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"Stories of Service" preserves records of family WW1 history

By John W. Strickland
Staff Writer

Did you have a family member serve in World War One? Nearly 5 million Americans wore the uniform during that war, and each had an experience that is part of our country’s rich historic fabric.

GroupThe United States World War One Centennial Commission is working to ensure the memories of these families and veterans do not fade away. We have established a “Stories of Service” section for those families to share the memory of their ancestors from generations ago. "Stories of Service" is part of the "Family Ties" section of the Commission web site.

Almost five million American families sent their fathers or mothers or sons or daughters to serve in the Armed Forces during World War One. Countless other families had members who supported the war effort in industry, farming, shipping, and many other fields. All those who served then are gone now, but the Commemoration of the Centennial of World War One is the nation's opportunity to make a permanent and comprehensive record of how and where those family members served, and what they did for the country, before the succeeding generations' memories of that service are lost forever.

Stories of Service” allows anyone who grew up hearing about their grandparent or great-grandparent’s service to preserve this precious record of family history in the permanent record of the World War One Centennial Commission.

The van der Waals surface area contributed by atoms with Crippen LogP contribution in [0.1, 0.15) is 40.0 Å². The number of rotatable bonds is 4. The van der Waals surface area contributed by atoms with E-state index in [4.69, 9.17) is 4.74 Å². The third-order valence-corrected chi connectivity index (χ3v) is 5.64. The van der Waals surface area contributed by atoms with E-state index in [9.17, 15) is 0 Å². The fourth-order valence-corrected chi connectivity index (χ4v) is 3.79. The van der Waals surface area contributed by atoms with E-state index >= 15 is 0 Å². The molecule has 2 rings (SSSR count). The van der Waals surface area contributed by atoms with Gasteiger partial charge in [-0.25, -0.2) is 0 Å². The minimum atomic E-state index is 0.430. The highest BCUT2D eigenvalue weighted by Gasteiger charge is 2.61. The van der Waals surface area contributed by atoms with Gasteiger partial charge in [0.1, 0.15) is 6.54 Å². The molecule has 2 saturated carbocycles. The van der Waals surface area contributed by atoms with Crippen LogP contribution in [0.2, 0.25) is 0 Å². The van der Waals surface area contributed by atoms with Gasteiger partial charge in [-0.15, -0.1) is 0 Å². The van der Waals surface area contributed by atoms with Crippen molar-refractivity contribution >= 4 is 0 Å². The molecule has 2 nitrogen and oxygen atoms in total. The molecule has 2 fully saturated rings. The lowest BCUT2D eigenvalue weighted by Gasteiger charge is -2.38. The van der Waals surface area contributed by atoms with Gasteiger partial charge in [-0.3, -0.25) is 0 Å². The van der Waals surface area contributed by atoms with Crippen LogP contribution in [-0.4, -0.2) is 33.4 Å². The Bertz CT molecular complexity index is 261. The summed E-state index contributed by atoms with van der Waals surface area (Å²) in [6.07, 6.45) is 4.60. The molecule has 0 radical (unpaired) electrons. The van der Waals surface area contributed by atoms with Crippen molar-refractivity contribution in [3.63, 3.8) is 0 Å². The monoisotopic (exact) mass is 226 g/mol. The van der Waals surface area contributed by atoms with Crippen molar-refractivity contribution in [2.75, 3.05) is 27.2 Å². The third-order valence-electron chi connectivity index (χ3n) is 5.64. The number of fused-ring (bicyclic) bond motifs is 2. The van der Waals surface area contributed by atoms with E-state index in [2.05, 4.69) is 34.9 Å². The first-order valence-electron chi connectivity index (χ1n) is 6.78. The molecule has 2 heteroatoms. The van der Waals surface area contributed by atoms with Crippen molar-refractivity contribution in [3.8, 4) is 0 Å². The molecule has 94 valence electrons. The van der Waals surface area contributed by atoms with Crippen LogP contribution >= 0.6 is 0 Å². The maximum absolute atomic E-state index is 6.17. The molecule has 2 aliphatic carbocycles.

Through our “Submit a Story of Service” link you can submit photos, artifact imagery, and a personal account of a relative’s service during the war. For those veterans with no surviving family members left to share their story, others can reach out to groups and organizations to search their archives for information about prior members.

Many families still have letters, photographs and souvenirs that their relatives left behind. Through the Commission’s “Donate an Artifact” link those artifacts can be preserved and archived.

 A century ago Americans went to war. Those who returned brought with them incredible accounts of what World War One was like and their experiences while they were there. The World War One Centennial Commission is responsible for commemorating the centennial and through their website ww1cc.org and social media links, they have established a way for all to participate in the anniversary of the war to end all wars.


John Strickland is a volunteer at the United States World War One Centennial Commission.


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